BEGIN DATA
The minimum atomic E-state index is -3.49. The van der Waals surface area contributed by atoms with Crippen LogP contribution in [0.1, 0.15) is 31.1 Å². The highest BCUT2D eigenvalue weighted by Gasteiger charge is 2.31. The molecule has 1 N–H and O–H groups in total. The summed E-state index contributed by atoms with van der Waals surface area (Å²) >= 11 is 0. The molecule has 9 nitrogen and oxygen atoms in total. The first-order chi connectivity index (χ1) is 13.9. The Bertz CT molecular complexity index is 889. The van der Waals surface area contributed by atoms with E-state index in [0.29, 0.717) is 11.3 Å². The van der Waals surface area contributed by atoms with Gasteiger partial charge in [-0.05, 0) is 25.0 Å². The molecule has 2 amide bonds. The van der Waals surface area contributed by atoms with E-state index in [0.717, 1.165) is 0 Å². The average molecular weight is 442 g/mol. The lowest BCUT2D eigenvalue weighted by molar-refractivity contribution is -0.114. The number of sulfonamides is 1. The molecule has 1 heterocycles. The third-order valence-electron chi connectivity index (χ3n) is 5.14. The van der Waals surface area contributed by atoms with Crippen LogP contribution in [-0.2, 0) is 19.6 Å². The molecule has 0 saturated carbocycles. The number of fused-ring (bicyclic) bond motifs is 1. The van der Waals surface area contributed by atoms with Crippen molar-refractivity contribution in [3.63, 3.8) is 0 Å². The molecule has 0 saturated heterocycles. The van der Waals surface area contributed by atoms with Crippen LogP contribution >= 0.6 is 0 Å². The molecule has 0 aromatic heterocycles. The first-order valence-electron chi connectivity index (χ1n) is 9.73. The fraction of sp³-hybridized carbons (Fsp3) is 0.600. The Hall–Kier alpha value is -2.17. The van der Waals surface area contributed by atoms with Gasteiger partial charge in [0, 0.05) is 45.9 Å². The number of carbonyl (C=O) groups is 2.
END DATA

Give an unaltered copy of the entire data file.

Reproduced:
The minimum atomic E-state index is -3.49. The van der Waals surface area contributed by atoms with Crippen LogP contribution in [0.1, 0.15) is 31.1 Å². The highest BCUT2D eigenvalue weighted by Gasteiger charge is 2.31. The molecule has 1 N–H and O–H groups in total. The summed E-state index contributed by atoms with van der Waals surface area (Å²) >= 11 is 0. The molecule has 9 nitrogen and oxygen atoms in total. The first-order chi connectivity index (χ1) is 13.9. The Bertz CT molecular complexity index is 889. The van der Waals surface area contributed by atoms with E-state index in [0.29, 0.717) is 11.3 Å². The van der Waals surface area contributed by atoms with Gasteiger partial charge in [-0.05, 0) is 25.0 Å². The molecule has 2 amide bonds. The van der Waals surface area contributed by atoms with E-state index in [0.717, 1.165) is 0 Å². The average molecular weight is 442 g/mol. The lowest BCUT2D eigenvalue weighted by molar-refractivity contribution is -0.114. The number of sulfonamides is 1. The molecule has 1 heterocycles. The third-order valence-electron chi connectivity index (χ3n) is 5.14. The van der Waals surface area contributed by atoms with Crippen LogP contribution in [-0.2, 0) is 19.6 Å². The molecule has 0 saturated carbocycles. The number of fused-ring (bicyclic) bond motifs is 1. The van der Waals surface area contributed by atoms with Crippen molar-refractivity contribution in [3.63, 3.8) is 0 Å². The molecule has 0 saturated heterocycles. The van der Waals surface area contributed by atoms with Crippen LogP contribution >= 0.6 is 0 Å². The molecule has 0 aromatic heterocycles. The first-order valence-electron chi connectivity index (χ1n) is 9.73. The fraction of sp³-hybridized carbons (Fsp3) is 0.600. The Hall–Kier alpha value is -2.17. The van der Waals surface area contributed by atoms with Gasteiger partial charge in [0, 0.05) is 45.9 Å². The number of carbonyl (C=O) groups is 2.